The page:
Like his colleagues, Councilor-at-large Noel DiBona said that he hears complaints about traffic, but that he believes the city must continue to develop or it will fall behind.

“The people who have invested their interests in the city of Quincy -- I have to make sure that I’m taking care of the people who have lived here for a long time,” DiBona said. “You have to strike a balance here. It’s extremely difficult.”

Boston Globe File 2014
The mostly shuttered Quincy Medical Center is being considered for other medical uses.

Quincy is benefitting from a vibrant economy in Boston, and many of the new developments are residential, though there are some new commercial projects coming online, including an expansion at Granite Telecommunications on Newport Street and a new commercial development at the Ross Garage site by FoxRock Properties. FoxRock also purchased Quincy Medical Center and plans to revitalize it with medical uses, though exact plans have not been disclosed.

Some of the largest residential projects on the drawing board include Chestnut Place, a 15-story tower with 124 apartments and retail space in Quincy Center, and North Quincy Station, a redevelopment of the MBTA stop with approximately 600 apartments and 50,000 square feet of retail space. Also in Quincy Center, Cliveden Place will have 56 luxury condos in two buildings. The first phase is expected to open in the spring.

Jessica Rinaldi / Boston Globe staff
Property manager Sam Diss posed for a portrait inside a common area at West of Chestnut, a new residential development in Quincy.

“I think there’s a pent-up demand for Quincy,” said Kyle Warwick, a principal with RedGate, a real estate firm that advised the city on its redevelopment and was involved in the West of Chestnut project, which has 169 units of high-end apartments, as well as restaurant and retail space.

While Quincy missed the last wave of development that benefitted places like South Boston, its proximity to the Red Line and commuter rail make it an attractive place, Warwick said.

West of Chestnut apartments, which command rents of up to $2,920, are 75 percent rented. “We’re getting a high earner with an average age of 28 and 29 years old,” he said.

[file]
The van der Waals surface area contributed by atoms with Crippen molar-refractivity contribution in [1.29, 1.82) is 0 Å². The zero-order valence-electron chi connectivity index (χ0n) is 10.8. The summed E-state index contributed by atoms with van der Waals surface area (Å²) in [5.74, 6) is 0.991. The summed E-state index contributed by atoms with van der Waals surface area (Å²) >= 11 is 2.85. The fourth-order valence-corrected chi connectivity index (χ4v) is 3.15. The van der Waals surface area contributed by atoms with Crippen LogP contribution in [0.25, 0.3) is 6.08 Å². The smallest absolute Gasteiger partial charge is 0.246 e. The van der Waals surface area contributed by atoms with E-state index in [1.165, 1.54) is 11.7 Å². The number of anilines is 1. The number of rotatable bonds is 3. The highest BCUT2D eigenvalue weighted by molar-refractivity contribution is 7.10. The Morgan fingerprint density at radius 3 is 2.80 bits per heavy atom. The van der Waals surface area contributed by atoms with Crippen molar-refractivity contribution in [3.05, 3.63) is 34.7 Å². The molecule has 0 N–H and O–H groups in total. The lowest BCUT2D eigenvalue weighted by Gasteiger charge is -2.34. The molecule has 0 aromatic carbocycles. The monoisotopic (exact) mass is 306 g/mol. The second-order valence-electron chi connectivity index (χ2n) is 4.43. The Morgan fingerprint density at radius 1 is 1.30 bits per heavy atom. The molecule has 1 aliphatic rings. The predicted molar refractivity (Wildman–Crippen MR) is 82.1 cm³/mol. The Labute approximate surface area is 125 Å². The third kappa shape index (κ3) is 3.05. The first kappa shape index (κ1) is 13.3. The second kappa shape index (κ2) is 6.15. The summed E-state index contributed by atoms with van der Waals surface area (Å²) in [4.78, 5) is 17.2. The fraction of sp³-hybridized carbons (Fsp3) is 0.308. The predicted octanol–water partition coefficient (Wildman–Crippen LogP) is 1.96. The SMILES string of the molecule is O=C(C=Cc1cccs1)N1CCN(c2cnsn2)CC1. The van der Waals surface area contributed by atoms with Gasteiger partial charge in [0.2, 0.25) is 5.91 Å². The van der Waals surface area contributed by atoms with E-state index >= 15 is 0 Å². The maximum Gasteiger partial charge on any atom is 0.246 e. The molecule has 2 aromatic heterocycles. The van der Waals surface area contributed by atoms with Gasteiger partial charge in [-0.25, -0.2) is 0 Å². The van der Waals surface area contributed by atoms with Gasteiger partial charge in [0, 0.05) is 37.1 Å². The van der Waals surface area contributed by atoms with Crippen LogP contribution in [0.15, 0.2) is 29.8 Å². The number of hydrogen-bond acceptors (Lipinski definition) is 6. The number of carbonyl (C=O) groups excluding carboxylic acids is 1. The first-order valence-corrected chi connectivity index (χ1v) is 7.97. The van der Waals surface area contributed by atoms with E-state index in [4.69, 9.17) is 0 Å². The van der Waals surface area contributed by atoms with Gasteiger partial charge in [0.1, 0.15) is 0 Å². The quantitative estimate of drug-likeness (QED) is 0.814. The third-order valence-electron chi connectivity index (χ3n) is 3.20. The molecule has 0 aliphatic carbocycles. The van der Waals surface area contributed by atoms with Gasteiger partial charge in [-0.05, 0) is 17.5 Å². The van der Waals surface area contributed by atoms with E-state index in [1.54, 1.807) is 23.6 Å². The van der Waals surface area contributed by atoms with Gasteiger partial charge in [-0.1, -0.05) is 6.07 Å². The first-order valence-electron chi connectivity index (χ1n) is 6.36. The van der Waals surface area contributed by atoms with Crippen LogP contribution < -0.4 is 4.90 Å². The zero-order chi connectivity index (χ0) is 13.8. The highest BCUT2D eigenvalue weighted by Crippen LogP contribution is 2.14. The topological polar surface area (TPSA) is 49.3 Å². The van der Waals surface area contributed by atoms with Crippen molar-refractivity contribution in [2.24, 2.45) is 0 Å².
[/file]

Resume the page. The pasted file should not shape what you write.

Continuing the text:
Jessica Rinaldi / Boston Globe staff
The tables are set for opening night inside Fuji, a new restaurant in Quincy.

The commercial space, which includes KKatie’s Burger Bar and Fuji, part of JP Fuji Group, is completely leased, Warwick said.

Like West of Chestnut, many of the new developments charge market rents, and there are concerns that as property values rise, middle-income earners will be priced out.

“The community for the most part is very supportive of the downtown,” said the Rev. Sheldon Bennett, minister emeritus at United First Parish Church.

But Bennett has raised concerns to councilors that downtown projects were made possible in part by infrastructure improvements paid for by taxpayers, whether it’s through state or federal grants, but will largely be occupied by people who can pay high rents.

“To spend public money on an enclave for the affluent doesn’t seem to be fair or the best social policy,” Bennett said.

There are efforts to build housing for middle-income earners in other neighborhoods.

In Quincy Point, The Watson will have 140 market-rate and workforce housing units, bringing the percentage of subsidized units in the city to 9.9 percent.

The $40 million project was welcomed by Ward 2 Councilor Brad Croall, who said the project is a good fit for the neighborhood.

“I think it speaks to the people who are already here, not the people we’re trying to attract,” he said.

Jill Terreri Ramos can be reached at Follow her on Twitter @jillterreri.